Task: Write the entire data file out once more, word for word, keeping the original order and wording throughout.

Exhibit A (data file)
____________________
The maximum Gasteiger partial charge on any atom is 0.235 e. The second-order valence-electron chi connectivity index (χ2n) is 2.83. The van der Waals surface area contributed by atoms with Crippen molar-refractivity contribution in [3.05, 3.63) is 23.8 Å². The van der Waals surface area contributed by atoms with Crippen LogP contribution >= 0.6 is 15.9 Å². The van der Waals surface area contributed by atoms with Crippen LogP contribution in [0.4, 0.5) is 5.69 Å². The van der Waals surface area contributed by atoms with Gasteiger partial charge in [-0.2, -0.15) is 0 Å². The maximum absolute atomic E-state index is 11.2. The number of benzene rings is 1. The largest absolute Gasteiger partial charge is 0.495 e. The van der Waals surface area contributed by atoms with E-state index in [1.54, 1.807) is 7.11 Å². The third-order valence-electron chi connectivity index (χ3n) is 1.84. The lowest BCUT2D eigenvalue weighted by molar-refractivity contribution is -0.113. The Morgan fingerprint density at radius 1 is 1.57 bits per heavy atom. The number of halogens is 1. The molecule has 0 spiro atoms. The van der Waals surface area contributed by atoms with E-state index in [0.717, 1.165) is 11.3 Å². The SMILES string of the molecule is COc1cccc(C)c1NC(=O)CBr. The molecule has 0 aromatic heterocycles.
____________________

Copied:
The maximum Gasteiger partial charge on any atom is 0.235 e. The second-order valence-electron chi connectivity index (χ2n) is 2.83. The van der Waals surface area contributed by atoms with Crippen molar-refractivity contribution in [3.05, 3.63) is 23.8 Å². The van der Waals surface area contributed by atoms with Crippen LogP contribution >= 0.6 is 15.9 Å². The van der Waals surface area contributed by atoms with Crippen LogP contribution in [0.4, 0.5) is 5.69 Å². The van der Waals surface area contributed by atoms with Gasteiger partial charge in [-0.2, -0.15) is 0 Å². The maximum absolute atomic E-state index is 11.2. The number of benzene rings is 1. The largest absolute Gasteiger partial charge is 0.495 e. The van der Waals surface area contributed by atoms with E-state index in [1.54, 1.807) is 7.11 Å². The third-order valence-electron chi connectivity index (χ3n) is 1.84. The lowest BCUT2D eigenvalue weighted by molar-refractivity contribution is -0.113. The Morgan fingerprint density at radius 1 is 1.57 bits per heavy atom. The number of halogens is 1. The molecule has 0 spiro atoms. The van der Waals surface area contributed by atoms with E-state index in [0.717, 1.165) is 11.3 Å². The SMILES string of the molecule is COc1cccc(C)c1NC(=O)CBr. The molecule has 0 aromatic heterocycles.